• Best Mystery-Related Nonfiction
    The Sookie Stackhouse Companion
    by Charlaine Harris, ed.
    A tour of Bon Temps, Louisiana, provides a definitive guide to the family, friends, enemies, adventures, and lovers of clairvoyant waitress Sookie Stackhouse, heroine of the bestselling novels and HBO series "True Blood."

  • Sue Feder Historical Mystery Award
    Dandy Gilver and the Proper Treatment of Bloodstains
    by Catriona McPherson
    After receiving a letter from a woman who fears that her husband is planning to kill her, Dandy Gilver goes undercover as a maid and uses her aristocratic connections and prowess to discern the truth.

  • Best Mystery Short Story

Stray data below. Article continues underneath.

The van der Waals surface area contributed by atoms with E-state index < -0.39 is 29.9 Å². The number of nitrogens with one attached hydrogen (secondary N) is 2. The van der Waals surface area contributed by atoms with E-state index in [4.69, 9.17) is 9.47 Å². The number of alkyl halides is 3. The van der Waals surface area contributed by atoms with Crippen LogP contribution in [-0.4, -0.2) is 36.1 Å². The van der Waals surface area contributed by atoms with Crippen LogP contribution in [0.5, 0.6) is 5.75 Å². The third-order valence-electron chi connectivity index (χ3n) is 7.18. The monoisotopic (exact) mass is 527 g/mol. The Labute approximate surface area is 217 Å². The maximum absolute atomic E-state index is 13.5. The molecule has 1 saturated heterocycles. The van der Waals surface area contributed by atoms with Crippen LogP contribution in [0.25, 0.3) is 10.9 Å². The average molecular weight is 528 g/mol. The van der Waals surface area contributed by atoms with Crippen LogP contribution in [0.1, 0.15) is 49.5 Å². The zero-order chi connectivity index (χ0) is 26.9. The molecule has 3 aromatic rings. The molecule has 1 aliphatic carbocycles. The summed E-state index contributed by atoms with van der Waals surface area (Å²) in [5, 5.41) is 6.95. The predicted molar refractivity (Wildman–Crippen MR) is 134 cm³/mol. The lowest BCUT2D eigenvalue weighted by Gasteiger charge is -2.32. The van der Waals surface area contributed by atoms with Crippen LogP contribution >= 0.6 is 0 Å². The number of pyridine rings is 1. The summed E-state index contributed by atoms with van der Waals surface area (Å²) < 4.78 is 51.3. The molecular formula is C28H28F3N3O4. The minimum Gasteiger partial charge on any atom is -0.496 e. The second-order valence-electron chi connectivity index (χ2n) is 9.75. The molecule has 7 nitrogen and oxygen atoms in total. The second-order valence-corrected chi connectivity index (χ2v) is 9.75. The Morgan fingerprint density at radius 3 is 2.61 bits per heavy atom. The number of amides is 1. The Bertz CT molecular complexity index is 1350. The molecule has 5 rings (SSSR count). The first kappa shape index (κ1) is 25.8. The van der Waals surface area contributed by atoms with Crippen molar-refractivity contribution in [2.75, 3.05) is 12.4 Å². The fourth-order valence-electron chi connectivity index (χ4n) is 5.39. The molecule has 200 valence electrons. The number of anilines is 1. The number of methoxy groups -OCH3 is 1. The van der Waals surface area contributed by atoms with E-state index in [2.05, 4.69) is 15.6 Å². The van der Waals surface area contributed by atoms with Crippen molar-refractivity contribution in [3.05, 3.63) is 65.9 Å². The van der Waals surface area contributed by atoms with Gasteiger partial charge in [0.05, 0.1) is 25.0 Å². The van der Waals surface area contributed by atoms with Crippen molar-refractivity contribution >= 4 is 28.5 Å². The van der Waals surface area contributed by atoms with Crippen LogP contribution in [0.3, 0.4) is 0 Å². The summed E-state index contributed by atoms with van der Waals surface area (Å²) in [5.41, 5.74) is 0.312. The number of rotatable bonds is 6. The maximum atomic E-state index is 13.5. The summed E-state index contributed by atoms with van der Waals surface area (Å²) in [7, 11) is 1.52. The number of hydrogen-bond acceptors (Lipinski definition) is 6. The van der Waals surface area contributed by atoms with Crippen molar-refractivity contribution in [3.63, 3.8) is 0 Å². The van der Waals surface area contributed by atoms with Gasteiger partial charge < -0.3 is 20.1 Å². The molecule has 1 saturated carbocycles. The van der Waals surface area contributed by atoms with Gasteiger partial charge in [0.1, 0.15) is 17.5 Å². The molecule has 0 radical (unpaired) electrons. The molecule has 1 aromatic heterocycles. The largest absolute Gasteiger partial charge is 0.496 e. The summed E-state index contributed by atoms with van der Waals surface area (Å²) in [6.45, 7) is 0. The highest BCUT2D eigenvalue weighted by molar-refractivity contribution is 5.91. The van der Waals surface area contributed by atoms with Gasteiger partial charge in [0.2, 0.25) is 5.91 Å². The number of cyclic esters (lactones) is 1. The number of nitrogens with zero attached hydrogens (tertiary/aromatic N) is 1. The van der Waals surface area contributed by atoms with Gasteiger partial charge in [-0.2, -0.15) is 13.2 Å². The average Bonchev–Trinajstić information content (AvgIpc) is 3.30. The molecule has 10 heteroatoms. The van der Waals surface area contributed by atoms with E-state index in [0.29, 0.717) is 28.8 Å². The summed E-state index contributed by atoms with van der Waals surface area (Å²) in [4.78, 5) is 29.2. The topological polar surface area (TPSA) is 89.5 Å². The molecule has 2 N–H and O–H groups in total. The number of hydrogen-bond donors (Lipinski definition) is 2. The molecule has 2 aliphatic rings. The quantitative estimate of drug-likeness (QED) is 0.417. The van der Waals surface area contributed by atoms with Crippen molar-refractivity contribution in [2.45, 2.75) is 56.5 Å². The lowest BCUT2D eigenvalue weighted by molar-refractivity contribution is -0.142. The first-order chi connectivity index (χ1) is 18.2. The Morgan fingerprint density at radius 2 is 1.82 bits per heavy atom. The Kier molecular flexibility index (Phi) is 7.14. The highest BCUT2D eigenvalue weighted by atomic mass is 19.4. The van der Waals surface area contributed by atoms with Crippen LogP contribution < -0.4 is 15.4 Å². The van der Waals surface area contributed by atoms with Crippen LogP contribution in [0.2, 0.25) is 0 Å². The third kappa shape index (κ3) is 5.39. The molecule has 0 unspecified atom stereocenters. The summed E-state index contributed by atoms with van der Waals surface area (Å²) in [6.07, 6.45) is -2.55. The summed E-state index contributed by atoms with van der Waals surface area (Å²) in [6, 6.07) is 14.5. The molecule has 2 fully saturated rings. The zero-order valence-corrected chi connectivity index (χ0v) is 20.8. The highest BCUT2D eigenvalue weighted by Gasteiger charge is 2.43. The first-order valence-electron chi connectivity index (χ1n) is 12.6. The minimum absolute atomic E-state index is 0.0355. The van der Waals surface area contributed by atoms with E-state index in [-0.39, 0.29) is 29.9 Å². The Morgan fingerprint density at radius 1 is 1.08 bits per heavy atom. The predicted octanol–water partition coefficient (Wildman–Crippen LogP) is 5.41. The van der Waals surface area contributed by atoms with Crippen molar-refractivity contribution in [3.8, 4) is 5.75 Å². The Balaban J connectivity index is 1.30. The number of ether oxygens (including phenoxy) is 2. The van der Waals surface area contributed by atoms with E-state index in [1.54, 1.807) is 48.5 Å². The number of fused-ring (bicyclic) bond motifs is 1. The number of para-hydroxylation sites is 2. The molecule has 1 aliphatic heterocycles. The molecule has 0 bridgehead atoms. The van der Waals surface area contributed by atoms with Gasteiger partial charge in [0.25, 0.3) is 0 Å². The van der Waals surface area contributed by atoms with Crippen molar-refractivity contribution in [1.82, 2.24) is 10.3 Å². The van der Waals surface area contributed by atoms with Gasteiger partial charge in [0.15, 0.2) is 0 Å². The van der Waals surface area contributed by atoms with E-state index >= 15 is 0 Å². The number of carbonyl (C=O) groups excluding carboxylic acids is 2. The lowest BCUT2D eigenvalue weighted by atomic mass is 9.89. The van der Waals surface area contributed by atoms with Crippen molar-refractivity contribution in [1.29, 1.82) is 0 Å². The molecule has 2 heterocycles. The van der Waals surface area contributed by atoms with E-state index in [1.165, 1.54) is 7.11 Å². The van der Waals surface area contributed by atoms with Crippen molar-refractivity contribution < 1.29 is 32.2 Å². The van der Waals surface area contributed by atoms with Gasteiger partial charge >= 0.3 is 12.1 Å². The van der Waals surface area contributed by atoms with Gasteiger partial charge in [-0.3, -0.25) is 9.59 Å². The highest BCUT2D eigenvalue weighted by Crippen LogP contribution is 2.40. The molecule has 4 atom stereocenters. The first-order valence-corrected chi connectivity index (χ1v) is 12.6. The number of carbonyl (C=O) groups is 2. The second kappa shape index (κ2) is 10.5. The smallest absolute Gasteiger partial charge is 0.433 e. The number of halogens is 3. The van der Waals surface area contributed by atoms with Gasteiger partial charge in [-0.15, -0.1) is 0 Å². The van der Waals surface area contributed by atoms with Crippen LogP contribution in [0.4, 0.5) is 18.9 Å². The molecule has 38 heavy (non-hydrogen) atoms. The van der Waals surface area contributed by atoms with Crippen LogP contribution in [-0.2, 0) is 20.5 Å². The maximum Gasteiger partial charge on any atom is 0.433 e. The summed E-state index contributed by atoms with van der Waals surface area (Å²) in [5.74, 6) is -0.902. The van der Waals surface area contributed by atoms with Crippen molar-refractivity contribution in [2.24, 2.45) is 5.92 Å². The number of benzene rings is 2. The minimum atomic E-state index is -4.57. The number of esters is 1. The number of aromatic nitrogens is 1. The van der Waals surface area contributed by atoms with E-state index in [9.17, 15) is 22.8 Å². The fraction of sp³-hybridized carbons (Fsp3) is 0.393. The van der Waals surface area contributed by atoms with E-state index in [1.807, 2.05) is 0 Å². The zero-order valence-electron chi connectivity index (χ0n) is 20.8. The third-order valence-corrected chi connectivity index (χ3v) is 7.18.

"Disarming" in Ellery Queen Mystery Magazine
    by Dana Cameron
    Read it online here.

The Barry Awards are presented by Deadly Pleasures Mystery Magazine, and selected by their subscribers.



  • Best novel
    The Keeper of Lost Causes
    by Jussi Adler Olsen
    Chief detective Carl Mørck, recovering from what he thought was a career-destroying gunshot wound, is relegated to cold cases and becomes immersed in the five-year disappearance of a politician.

  • Best first novel
    The Informationist
    by Taylor Stevens
    Dealing information to wealthy clients throughout the world, Vanessa Munroe hopes to leave her unconventional past behind her until a mission to find the missing daughter of a Texas oil billionaire forces her to return to the central Africa region of her youth.

  • Best British Novel
    Dead Man’s Grip
    by Peter James